RICHARD B. CLARKE: Always Home, Coming Home: A Life in Zen –This superb collection of poetry and other writings is still unpublished, but keep an eye out for it – these poems distill and transmit the essence of Zen with extraordinary clarity, insight and love for the ordinary / extraordinary everyday world. Richard B. Clarke (1933-2013) was in a very real sense my first living Zen teacher. He was a biology professor at Bard College when I was there as a student in the late 1960’s, and he also offered a course called Vedanta and Zen that I took, and he led a small Zen sitting group in the basement of the college chapel, which is where I first sat zazen (Zen meditation). I recently discovered that many of his talks (or teishos) from the last 8 years of his life are available as audio files on-line at the website of the Living Dharma Center, the Zen Center he founded in 1972 (click on "Teisho" and then from that page, click on "Richard Clarke" and you'll find the talks). I’m struck by the razor-sharp clarity, the beauty and depth, the subtle nuances, the heart and the power of these talks. I can't recommend them highly enough. Richard was a brilliant man, fluent in about 8 languages, with advanced degrees in biology and biochemistry. In addition to being a Zen teacher, he taught Neuro-Linguistic Programming for awhile, published several books of poetry, and was a translator, probably best known for his ever-evolving translations of the Hsin-Hsin Ming of Seng T'san (several published by White Pine Press, on my recommended list above). Richard's already published books of poetry include Fever and the Cold Eye, (Contact Press, 1966), Lunations, (Contact Press, 1969) and Sand Mirrors with Stephen Strom (Polytropos Press, 2012). Richard writes on the Living Dharma website: “Our Zen way begins by analysis until we are clear on certain presuppositions of our life, such as that things could not have been different in the past or at this moment, that there is no self to be found, only identifications, and that calendar and clock time is radically different from ‘being-time.’ And then zazen, witnessing the ‘passing show’ of phenomena and letting all attachment to them drop away, is the foundation of our Way of Zen….I encourage all of you to…penetrate deeply beneath all words and concepts so you may Realize in yourselves your essential Self that is one with all the great Zen Masters and one with this world, including its ignorance and suffering. There is only One Reality.” I very highly recommend his teishos, his poetry, and this still unpublished collection (Always Home, Coming Home) that I hope will soon be available. You can also listen to talks by two of his dharma successors (Paul Gerstein and Norma Salter) on the "Teisho" page of the website as well. All very highly recommended.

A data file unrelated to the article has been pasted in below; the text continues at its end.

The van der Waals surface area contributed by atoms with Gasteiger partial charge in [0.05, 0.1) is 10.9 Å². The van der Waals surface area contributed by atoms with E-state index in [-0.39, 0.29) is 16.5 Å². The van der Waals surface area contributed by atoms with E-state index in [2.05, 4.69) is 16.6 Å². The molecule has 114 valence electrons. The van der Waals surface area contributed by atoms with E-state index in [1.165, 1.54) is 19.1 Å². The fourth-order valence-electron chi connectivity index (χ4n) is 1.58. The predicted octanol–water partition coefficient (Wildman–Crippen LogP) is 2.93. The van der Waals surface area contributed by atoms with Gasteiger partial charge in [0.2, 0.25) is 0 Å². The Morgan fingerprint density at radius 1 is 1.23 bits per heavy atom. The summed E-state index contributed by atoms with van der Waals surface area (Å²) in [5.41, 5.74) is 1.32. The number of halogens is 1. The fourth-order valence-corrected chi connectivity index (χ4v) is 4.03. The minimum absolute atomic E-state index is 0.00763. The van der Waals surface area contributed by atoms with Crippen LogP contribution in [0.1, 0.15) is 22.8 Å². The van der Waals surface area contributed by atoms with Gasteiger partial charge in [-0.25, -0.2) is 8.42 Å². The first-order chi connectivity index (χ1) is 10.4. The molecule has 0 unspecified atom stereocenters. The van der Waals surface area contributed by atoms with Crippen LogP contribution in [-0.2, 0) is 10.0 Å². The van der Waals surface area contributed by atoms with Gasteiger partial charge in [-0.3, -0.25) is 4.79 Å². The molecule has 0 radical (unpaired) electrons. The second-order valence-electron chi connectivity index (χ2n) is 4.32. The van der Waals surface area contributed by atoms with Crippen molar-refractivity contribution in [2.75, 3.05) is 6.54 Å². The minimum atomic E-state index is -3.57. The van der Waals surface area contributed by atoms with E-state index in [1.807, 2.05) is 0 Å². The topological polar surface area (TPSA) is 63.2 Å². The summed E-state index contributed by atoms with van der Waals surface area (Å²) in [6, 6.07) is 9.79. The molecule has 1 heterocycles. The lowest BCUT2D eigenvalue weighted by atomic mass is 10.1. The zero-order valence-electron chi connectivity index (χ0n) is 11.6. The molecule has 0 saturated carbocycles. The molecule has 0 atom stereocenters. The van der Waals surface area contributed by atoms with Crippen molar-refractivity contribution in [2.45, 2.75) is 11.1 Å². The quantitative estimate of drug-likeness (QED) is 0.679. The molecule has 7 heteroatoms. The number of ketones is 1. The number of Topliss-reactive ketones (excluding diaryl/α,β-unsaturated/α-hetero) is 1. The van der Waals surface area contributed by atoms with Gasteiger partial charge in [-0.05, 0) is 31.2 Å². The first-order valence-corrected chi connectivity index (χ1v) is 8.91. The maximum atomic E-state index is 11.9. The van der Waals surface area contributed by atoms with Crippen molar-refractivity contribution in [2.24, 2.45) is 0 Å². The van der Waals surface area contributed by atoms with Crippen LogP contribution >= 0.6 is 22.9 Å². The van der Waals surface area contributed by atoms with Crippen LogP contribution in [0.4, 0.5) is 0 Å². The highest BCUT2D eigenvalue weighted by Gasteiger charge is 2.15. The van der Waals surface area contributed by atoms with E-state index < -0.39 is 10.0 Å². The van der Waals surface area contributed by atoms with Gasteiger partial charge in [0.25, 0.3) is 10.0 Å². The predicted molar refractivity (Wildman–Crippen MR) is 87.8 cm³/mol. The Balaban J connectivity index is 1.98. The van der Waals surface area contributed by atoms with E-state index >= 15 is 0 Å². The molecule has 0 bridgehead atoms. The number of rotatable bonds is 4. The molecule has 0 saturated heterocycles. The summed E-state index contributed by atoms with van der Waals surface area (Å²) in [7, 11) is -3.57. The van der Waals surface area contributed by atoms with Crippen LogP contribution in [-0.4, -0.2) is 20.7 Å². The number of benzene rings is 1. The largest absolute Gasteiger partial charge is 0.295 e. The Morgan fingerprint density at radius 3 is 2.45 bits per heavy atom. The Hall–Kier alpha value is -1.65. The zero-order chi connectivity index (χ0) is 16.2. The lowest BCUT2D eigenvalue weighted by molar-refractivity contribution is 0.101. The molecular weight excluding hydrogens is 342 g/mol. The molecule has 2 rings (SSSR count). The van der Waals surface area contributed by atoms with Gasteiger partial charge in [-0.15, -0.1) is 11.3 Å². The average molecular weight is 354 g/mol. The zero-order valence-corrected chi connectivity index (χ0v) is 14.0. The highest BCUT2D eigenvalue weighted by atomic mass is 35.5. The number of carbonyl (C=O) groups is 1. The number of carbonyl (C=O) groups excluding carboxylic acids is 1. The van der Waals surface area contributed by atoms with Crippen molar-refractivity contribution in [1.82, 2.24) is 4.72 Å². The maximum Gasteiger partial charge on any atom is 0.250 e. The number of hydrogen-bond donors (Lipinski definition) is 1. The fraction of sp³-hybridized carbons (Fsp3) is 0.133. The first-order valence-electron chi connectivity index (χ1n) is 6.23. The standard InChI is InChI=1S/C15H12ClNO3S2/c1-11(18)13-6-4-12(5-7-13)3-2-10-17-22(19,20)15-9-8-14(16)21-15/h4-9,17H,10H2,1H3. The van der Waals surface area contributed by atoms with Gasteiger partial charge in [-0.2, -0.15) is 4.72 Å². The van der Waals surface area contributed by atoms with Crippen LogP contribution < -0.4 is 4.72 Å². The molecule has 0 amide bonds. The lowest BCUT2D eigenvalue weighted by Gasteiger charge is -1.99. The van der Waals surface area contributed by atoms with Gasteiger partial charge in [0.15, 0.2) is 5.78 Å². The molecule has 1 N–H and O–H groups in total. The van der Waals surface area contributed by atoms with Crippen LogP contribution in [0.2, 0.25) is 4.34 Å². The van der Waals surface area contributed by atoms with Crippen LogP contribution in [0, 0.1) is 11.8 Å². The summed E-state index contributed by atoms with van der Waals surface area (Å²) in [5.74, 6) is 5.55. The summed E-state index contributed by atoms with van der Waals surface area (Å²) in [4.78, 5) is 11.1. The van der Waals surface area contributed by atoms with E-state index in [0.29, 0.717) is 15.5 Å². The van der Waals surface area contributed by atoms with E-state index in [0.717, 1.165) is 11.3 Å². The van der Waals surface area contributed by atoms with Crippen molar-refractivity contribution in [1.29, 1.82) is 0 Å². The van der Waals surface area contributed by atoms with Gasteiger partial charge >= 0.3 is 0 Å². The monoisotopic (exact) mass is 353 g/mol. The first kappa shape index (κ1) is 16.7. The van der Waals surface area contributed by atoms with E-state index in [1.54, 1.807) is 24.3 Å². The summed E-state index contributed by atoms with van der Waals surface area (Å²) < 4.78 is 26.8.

PAUL GERSTEIN: Form Is Emptiness: An Insider’s Guide to the Heart of Zen Buddhism – Paul Gerstein is an ER doctor, the first Dharma successor of Richard Clarke, and the principle teacher of the Living Dharma Center since Richard’s death. This is an exceptionally clear, well-written and illuminating book about the true heart of Zen. Paul comes across as unpretentious, sincere, genuine and down to earth. There are a few parts I don’t resonate with, such as the emphasis on certain "correct" sitting postures and hand positions for meditation—and that fierce, urgent, life-or-death effort to “break through the barrier” that characterizes Rinzai Zen is quite different from the forms of Zen that I have practiced, which tend to emphasize a non-result-oriented, on-the-spot awakeness (which Paul also emphasizes, along with open inquiry and koans). Paul has apparently dropped most of the trappings and rituals of Zen, and overall, I resonated greatly with this book and found the heart of it right on the mark. Paul Gerstein beautifully captures the true spirit of Zen—its profound insight into the nature of reality, its ordinary everyday-ness, and the practice itself–on and off the meditation cushion. He sees through many of the common pitfalls along the way, and he offers a no-nonsense, crystal clear, wise and insightful path to liberation. An excellent book. He also has some excellent talks that you can hear by going to the "Teisho" page of the Living Dharma Center website. All very highly recommended. More here.